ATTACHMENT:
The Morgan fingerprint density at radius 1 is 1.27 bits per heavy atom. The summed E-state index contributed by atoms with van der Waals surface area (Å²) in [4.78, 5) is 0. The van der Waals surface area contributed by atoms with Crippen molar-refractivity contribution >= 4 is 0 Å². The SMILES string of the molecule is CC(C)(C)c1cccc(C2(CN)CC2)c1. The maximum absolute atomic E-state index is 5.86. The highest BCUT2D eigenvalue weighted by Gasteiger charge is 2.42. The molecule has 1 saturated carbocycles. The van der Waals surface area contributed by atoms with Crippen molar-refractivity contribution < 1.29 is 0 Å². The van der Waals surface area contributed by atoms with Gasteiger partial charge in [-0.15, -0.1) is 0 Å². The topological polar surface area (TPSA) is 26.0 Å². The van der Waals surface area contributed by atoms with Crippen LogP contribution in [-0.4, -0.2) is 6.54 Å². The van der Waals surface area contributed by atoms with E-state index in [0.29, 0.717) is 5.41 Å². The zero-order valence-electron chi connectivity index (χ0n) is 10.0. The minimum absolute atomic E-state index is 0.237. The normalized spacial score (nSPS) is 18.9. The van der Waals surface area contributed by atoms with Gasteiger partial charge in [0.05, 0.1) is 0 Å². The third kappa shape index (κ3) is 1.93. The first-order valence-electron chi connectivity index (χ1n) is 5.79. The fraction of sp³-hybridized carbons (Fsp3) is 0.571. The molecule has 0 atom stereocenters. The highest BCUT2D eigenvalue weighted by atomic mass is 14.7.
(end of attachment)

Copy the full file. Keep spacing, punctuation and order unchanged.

The Morgan fingerprint density at radius 1 is 1.27 bits per heavy atom. The summed E-state index contributed by atoms with van der Waals surface area (Å²) in [4.78, 5) is 0. The van der Waals surface area contributed by atoms with Crippen molar-refractivity contribution >= 4 is 0 Å². The SMILES string of the molecule is CC(C)(C)c1cccc(C2(CN)CC2)c1. The maximum absolute atomic E-state index is 5.86. The highest BCUT2D eigenvalue weighted by Gasteiger charge is 2.42. The molecule has 1 saturated carbocycles. The van der Waals surface area contributed by atoms with Crippen molar-refractivity contribution < 1.29 is 0 Å². The van der Waals surface area contributed by atoms with Gasteiger partial charge in [-0.15, -0.1) is 0 Å². The topological polar surface area (TPSA) is 26.0 Å². The van der Waals surface area contributed by atoms with Crippen LogP contribution in [-0.4, -0.2) is 6.54 Å². The van der Waals surface area contributed by atoms with E-state index in [0.29, 0.717) is 5.41 Å². The zero-order valence-electron chi connectivity index (χ0n) is 10.0. The minimum absolute atomic E-state index is 0.237. The normalized spacial score (nSPS) is 18.9. The van der Waals surface area contributed by atoms with Gasteiger partial charge in [0.05, 0.1) is 0 Å². The third kappa shape index (κ3) is 1.93. The first-order valence-electron chi connectivity index (χ1n) is 5.79. The fraction of sp³-hybridized carbons (Fsp3) is 0.571. The molecule has 0 atom stereocenters. The highest BCUT2D eigenvalue weighted by atomic mass is 14.7.